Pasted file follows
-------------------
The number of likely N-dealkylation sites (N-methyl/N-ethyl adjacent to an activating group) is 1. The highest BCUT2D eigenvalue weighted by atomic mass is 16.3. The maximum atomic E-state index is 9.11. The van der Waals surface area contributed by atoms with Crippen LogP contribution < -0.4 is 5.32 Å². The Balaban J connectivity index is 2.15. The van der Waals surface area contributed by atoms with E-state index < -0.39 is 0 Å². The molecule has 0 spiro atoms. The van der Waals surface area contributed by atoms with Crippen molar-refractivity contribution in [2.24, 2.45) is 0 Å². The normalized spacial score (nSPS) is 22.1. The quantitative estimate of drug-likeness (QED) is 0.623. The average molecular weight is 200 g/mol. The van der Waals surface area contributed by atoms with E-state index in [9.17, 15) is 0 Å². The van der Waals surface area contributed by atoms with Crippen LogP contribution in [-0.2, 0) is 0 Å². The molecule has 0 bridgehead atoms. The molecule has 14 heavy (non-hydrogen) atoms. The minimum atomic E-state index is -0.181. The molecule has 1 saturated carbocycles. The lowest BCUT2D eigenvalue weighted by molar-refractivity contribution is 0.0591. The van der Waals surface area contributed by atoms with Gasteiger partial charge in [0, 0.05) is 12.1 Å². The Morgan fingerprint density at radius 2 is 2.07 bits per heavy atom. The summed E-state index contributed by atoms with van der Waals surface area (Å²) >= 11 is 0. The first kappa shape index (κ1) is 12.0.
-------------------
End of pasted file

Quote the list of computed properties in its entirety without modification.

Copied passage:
The number of likely N-dealkylation sites (N-methyl/N-ethyl adjacent to an activating group) is 1. The highest BCUT2D eigenvalue weighted by atomic mass is 16.3. The maximum atomic E-state index is 9.11. The van der Waals surface area contributed by atoms with Crippen LogP contribution < -0.4 is 5.32 Å². The Balaban J connectivity index is 2.15. The van der Waals surface area contributed by atoms with E-state index < -0.39 is 0 Å². The molecule has 0 spiro atoms. The van der Waals surface area contributed by atoms with Crippen molar-refractivity contribution in [2.24, 2.45) is 0 Å². The normalized spacial score (nSPS) is 22.1. The quantitative estimate of drug-likeness (QED) is 0.623. The average molecular weight is 200 g/mol. The van der Waals surface area contributed by atoms with E-state index in [9.17, 15) is 0 Å². The van der Waals surface area contributed by atoms with Crippen LogP contribution in [-0.2, 0) is 0 Å². The molecule has 0 bridgehead atoms. The molecule has 14 heavy (non-hydrogen) atoms. The minimum atomic E-state index is -0.181. The molecule has 1 saturated carbocycles. The lowest BCUT2D eigenvalue weighted by molar-refractivity contribution is 0.0591. The van der Waals surface area contributed by atoms with Gasteiger partial charge in [0, 0.05) is 12.1 Å². The Morgan fingerprint density at radius 2 is 2.07 bits per heavy atom. The summed E-state index contributed by atoms with van der Waals surface area (Å²) >= 11 is 0. The first kappa shape index (κ1) is 12.0.